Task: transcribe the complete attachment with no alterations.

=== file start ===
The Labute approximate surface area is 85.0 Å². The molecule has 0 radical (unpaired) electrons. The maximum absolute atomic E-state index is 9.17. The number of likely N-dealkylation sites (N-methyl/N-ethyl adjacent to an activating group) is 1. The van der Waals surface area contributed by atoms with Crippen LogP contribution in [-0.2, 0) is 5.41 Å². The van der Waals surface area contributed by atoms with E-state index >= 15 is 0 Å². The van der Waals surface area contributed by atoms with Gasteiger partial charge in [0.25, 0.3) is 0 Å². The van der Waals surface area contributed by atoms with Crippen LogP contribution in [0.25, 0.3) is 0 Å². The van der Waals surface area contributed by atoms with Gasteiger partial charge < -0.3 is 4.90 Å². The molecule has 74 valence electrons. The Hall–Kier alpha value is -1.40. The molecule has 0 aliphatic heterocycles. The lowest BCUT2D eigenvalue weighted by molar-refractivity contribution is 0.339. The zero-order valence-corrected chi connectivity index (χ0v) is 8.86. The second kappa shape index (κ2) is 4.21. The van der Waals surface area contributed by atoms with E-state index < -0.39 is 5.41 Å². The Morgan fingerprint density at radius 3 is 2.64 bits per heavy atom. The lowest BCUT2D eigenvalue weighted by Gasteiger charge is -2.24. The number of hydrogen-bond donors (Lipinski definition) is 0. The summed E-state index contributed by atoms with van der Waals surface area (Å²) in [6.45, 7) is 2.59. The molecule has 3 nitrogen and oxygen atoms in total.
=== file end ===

The Labute approximate surface area is 85.0 Å². The molecule has 0 radical (unpaired) electrons. The maximum absolute atomic E-state index is 9.17. The number of likely N-dealkylation sites (N-methyl/N-ethyl adjacent to an activating group) is 1. The van der Waals surface area contributed by atoms with Crippen LogP contribution in [-0.2, 0) is 5.41 Å². The van der Waals surface area contributed by atoms with E-state index >= 15 is 0 Å². The van der Waals surface area contributed by atoms with Gasteiger partial charge in [0.25, 0.3) is 0 Å². The van der Waals surface area contributed by atoms with Crippen LogP contribution in [0.25, 0.3) is 0 Å². The van der Waals surface area contributed by atoms with Gasteiger partial charge < -0.3 is 4.90 Å². The molecule has 74 valence electrons. The Hall–Kier alpha value is -1.40. The molecule has 0 aliphatic heterocycles. The lowest BCUT2D eigenvalue weighted by molar-refractivity contribution is 0.339. The zero-order valence-corrected chi connectivity index (χ0v) is 8.86. The second kappa shape index (κ2) is 4.21. The van der Waals surface area contributed by atoms with E-state index < -0.39 is 5.41 Å². The Morgan fingerprint density at radius 3 is 2.64 bits per heavy atom. The lowest BCUT2D eigenvalue weighted by Gasteiger charge is -2.24. The number of hydrogen-bond donors (Lipinski definition) is 0. The summed E-state index contributed by atoms with van der Waals surface area (Å²) in [6.45, 7) is 2.59. The molecule has 3 nitrogen and oxygen atoms in total.